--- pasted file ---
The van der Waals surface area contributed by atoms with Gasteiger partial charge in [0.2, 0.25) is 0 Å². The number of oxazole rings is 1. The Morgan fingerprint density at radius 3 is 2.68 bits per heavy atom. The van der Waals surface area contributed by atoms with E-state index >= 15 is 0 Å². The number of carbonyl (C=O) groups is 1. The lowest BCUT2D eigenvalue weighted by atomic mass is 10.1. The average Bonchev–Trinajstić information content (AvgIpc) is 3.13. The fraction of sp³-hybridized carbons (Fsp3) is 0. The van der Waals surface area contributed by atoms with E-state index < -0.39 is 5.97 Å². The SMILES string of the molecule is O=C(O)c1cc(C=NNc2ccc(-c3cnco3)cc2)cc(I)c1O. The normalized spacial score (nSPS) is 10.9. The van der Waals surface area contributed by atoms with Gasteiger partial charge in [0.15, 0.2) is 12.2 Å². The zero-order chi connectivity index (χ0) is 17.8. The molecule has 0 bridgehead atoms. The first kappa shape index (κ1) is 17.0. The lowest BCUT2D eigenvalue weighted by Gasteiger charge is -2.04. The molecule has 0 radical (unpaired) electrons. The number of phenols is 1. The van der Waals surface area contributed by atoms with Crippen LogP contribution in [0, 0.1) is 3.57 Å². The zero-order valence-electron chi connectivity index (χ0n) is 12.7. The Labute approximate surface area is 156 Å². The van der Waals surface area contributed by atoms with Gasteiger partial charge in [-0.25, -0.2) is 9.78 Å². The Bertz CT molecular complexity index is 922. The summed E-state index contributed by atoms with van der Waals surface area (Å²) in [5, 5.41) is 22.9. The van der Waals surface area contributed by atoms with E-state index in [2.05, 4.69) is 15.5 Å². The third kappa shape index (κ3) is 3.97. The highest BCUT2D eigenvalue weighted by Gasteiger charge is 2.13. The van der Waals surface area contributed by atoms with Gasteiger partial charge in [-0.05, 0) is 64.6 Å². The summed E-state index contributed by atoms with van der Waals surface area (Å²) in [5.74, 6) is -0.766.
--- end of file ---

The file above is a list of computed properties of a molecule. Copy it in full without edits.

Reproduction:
The van der Waals surface area contributed by atoms with Gasteiger partial charge in [0.2, 0.25) is 0 Å². The number of oxazole rings is 1. The Morgan fingerprint density at radius 3 is 2.68 bits per heavy atom. The van der Waals surface area contributed by atoms with E-state index >= 15 is 0 Å². The number of carbonyl (C=O) groups is 1. The lowest BCUT2D eigenvalue weighted by atomic mass is 10.1. The average Bonchev–Trinajstić information content (AvgIpc) is 3.13. The fraction of sp³-hybridized carbons (Fsp3) is 0. The van der Waals surface area contributed by atoms with E-state index < -0.39 is 5.97 Å². The SMILES string of the molecule is O=C(O)c1cc(C=NNc2ccc(-c3cnco3)cc2)cc(I)c1O. The normalized spacial score (nSPS) is 10.9. The van der Waals surface area contributed by atoms with Gasteiger partial charge in [0.15, 0.2) is 12.2 Å². The zero-order chi connectivity index (χ0) is 17.8. The molecule has 0 bridgehead atoms. The first kappa shape index (κ1) is 17.0. The lowest BCUT2D eigenvalue weighted by Gasteiger charge is -2.04. The molecule has 0 radical (unpaired) electrons. The number of phenols is 1. The van der Waals surface area contributed by atoms with Crippen LogP contribution in [0, 0.1) is 3.57 Å². The zero-order valence-electron chi connectivity index (χ0n) is 12.7. The Labute approximate surface area is 156 Å². The van der Waals surface area contributed by atoms with Gasteiger partial charge in [-0.25, -0.2) is 9.78 Å². The Bertz CT molecular complexity index is 922. The summed E-state index contributed by atoms with van der Waals surface area (Å²) in [5, 5.41) is 22.9. The van der Waals surface area contributed by atoms with E-state index in [2.05, 4.69) is 15.5 Å². The third kappa shape index (κ3) is 3.97. The highest BCUT2D eigenvalue weighted by Gasteiger charge is 2.13. The van der Waals surface area contributed by atoms with Gasteiger partial charge in [-0.05, 0) is 64.6 Å². The summed E-state index contributed by atoms with van der Waals surface area (Å²) in [5.74, 6) is -0.766.